The Guardian, 12 October 2020:
Leaflets printed on “rather grotty” blue paper. That is how Janet Alty will always remember one of the most successful environment campaigns of modern times: the movement to ban lead in petrol.
There were the leaflets she wrote to warn parents at school gates of the dangers, leaflets to persuade voters and politicians, leaflets to drown out the industry voices saying – falsely – there was nothing to worry about.
In the late 1970s, the UK was still poisoning the air with the deadly toxin, despite clear scientific evidence that breathing in lead-tainted air from car exhausts had an effect on development and intelligence. Recently returned from several years in the US, Alty was appalled. Lead had been phased out in the US from 1975. Why was the British government still subjecting children to clear harm?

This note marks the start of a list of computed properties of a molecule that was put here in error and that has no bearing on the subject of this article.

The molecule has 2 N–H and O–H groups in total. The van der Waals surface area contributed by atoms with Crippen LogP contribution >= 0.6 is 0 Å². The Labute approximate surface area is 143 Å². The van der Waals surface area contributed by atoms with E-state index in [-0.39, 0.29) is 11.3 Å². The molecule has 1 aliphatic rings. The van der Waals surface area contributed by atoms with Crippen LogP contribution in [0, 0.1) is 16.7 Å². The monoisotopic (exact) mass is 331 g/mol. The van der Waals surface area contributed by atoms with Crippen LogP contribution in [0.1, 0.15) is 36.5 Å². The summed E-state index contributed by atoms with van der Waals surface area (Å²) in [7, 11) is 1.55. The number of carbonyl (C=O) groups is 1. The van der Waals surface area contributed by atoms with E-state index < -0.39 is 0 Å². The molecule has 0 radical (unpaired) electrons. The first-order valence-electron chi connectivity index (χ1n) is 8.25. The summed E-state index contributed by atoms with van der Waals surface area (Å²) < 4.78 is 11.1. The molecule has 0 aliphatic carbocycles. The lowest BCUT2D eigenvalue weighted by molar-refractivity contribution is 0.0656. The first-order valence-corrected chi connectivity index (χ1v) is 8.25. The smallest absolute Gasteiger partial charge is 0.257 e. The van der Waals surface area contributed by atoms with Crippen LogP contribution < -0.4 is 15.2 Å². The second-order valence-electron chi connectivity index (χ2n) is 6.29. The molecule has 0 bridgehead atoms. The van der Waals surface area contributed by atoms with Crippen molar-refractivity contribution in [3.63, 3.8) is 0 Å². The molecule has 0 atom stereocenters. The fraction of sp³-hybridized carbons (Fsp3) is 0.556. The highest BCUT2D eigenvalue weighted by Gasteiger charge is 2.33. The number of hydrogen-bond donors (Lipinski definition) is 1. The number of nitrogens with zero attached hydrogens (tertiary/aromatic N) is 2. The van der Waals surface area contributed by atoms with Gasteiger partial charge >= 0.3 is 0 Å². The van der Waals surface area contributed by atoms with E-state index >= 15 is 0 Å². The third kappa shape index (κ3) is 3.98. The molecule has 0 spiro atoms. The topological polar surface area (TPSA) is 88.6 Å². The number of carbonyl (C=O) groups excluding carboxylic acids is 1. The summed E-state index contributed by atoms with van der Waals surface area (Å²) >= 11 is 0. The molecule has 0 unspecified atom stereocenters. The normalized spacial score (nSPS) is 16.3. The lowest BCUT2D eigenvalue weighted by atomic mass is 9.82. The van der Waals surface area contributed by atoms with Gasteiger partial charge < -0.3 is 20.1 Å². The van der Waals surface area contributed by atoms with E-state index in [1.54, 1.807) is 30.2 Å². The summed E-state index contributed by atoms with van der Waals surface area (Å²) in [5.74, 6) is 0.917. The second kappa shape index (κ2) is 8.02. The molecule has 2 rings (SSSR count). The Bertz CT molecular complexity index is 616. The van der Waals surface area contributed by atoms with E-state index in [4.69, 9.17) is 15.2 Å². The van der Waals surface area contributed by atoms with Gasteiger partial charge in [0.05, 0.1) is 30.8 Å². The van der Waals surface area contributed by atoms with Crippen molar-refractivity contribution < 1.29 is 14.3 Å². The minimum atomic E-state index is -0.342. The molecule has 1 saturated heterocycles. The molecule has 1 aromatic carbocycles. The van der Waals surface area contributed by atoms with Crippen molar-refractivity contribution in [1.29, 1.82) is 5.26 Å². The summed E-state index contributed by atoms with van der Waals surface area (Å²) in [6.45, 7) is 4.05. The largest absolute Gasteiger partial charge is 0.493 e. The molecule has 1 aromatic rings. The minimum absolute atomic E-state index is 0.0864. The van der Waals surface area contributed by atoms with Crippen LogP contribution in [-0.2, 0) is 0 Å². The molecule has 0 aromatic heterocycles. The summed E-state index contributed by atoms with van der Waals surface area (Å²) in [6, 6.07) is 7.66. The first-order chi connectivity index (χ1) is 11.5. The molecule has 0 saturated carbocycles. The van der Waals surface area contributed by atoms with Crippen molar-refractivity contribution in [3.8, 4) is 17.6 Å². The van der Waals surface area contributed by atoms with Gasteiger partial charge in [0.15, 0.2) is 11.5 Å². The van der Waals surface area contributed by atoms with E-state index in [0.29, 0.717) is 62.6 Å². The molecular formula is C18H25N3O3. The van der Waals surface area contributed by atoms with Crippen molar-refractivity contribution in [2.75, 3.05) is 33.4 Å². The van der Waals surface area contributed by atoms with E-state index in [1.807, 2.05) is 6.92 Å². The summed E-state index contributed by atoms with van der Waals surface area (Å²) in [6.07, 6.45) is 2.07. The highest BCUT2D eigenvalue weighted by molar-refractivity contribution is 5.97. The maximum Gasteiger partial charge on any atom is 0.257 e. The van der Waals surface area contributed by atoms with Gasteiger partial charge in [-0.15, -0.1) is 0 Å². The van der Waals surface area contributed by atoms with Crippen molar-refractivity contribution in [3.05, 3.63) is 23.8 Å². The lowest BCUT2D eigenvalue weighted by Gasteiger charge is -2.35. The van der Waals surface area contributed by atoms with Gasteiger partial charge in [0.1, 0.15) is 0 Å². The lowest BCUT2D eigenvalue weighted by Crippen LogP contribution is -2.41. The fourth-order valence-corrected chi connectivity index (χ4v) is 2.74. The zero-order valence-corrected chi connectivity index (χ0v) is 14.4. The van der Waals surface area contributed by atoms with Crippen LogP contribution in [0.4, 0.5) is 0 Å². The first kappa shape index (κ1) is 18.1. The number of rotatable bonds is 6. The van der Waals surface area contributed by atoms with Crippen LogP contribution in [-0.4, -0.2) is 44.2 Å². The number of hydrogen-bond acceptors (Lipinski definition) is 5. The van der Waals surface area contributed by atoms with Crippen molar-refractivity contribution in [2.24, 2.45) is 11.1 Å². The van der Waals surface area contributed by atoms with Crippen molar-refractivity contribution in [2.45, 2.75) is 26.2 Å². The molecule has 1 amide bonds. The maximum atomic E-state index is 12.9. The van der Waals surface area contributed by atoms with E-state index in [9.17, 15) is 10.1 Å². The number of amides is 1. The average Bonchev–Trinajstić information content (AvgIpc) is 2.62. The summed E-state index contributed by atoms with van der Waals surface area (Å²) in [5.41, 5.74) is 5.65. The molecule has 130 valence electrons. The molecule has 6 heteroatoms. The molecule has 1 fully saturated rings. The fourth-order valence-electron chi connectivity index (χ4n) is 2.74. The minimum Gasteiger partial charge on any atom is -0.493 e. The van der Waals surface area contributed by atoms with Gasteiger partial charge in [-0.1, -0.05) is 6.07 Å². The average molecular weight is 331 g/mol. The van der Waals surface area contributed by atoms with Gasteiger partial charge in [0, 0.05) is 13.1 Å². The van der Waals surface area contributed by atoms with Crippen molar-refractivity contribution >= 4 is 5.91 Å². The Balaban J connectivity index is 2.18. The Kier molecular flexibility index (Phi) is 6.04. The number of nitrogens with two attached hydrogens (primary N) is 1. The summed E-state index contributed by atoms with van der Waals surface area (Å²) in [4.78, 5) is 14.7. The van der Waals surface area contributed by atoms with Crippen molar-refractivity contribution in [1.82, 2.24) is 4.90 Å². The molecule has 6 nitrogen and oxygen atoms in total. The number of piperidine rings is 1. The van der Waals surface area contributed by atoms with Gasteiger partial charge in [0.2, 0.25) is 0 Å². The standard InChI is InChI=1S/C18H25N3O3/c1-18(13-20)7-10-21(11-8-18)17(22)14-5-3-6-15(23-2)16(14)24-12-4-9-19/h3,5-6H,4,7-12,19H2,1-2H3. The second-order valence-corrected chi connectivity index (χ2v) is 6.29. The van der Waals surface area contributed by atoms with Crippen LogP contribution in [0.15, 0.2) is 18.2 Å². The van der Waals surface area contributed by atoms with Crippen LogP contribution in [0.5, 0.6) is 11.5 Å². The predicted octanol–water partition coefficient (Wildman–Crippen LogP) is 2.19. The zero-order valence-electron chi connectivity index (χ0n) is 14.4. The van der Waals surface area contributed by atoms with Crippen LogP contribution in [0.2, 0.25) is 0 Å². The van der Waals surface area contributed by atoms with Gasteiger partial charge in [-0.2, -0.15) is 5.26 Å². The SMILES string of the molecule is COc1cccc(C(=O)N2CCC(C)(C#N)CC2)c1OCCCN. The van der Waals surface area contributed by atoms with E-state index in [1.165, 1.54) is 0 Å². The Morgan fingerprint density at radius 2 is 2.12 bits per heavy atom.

Robin Russell-Jones asked the same question. A junior doctor, he quickly grasped the nature of the lead problem, moving his family out of London. His fellow campaigner, Robert Stephens, amassed a trove of thousands of scientific papers, keeping them in his garage when his office burned down – he suspected foul play.
Their campaign took years. But in 1983, a damning verdict from the Royal Commission on Environmental Pollution prompted the UK government to decree that both petrol stations and manufacturers must offer lead-free alternatives. Leaded petrol was finally removed from the last petrol pumps in the UK in 1999.